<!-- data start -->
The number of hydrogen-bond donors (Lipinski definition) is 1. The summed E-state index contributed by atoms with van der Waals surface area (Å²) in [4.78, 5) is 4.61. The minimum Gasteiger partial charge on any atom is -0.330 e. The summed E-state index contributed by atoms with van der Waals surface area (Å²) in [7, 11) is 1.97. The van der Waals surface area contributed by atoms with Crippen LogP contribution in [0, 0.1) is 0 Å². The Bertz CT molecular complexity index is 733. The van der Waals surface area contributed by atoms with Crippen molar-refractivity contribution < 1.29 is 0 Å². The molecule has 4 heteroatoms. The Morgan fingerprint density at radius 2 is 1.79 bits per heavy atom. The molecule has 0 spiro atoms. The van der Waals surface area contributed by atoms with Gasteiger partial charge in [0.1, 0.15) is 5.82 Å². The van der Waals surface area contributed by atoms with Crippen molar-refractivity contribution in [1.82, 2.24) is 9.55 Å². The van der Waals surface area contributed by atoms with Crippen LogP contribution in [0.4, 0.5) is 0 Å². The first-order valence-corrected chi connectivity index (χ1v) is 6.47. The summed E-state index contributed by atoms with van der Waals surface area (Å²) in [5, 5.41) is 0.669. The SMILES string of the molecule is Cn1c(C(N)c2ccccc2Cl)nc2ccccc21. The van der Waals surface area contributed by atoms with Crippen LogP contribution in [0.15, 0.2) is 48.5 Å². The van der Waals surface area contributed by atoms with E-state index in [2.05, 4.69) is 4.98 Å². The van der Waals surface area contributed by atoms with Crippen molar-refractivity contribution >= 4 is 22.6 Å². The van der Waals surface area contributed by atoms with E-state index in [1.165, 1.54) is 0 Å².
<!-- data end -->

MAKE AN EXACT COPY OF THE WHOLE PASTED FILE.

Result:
The number of hydrogen-bond donors (Lipinski definition) is 1. The summed E-state index contributed by atoms with van der Waals surface area (Å²) in [4.78, 5) is 4.61. The minimum Gasteiger partial charge on any atom is -0.330 e. The summed E-state index contributed by atoms with van der Waals surface area (Å²) in [7, 11) is 1.97. The van der Waals surface area contributed by atoms with Crippen LogP contribution in [0, 0.1) is 0 Å². The Bertz CT molecular complexity index is 733. The van der Waals surface area contributed by atoms with Crippen molar-refractivity contribution < 1.29 is 0 Å². The molecule has 4 heteroatoms. The Morgan fingerprint density at radius 2 is 1.79 bits per heavy atom. The molecule has 0 spiro atoms. The van der Waals surface area contributed by atoms with Gasteiger partial charge in [0.1, 0.15) is 5.82 Å². The van der Waals surface area contributed by atoms with Crippen molar-refractivity contribution in [1.82, 2.24) is 9.55 Å². The van der Waals surface area contributed by atoms with Crippen LogP contribution in [0.4, 0.5) is 0 Å². The first-order valence-corrected chi connectivity index (χ1v) is 6.47. The summed E-state index contributed by atoms with van der Waals surface area (Å²) in [5, 5.41) is 0.669. The SMILES string of the molecule is Cn1c(C(N)c2ccccc2Cl)nc2ccccc21. The van der Waals surface area contributed by atoms with Crippen LogP contribution in [0.15, 0.2) is 48.5 Å². The van der Waals surface area contributed by atoms with E-state index in [2.05, 4.69) is 4.98 Å². The van der Waals surface area contributed by atoms with Crippen molar-refractivity contribution >= 4 is 22.6 Å². The van der Waals surface area contributed by atoms with E-state index in [1.165, 1.54) is 0 Å².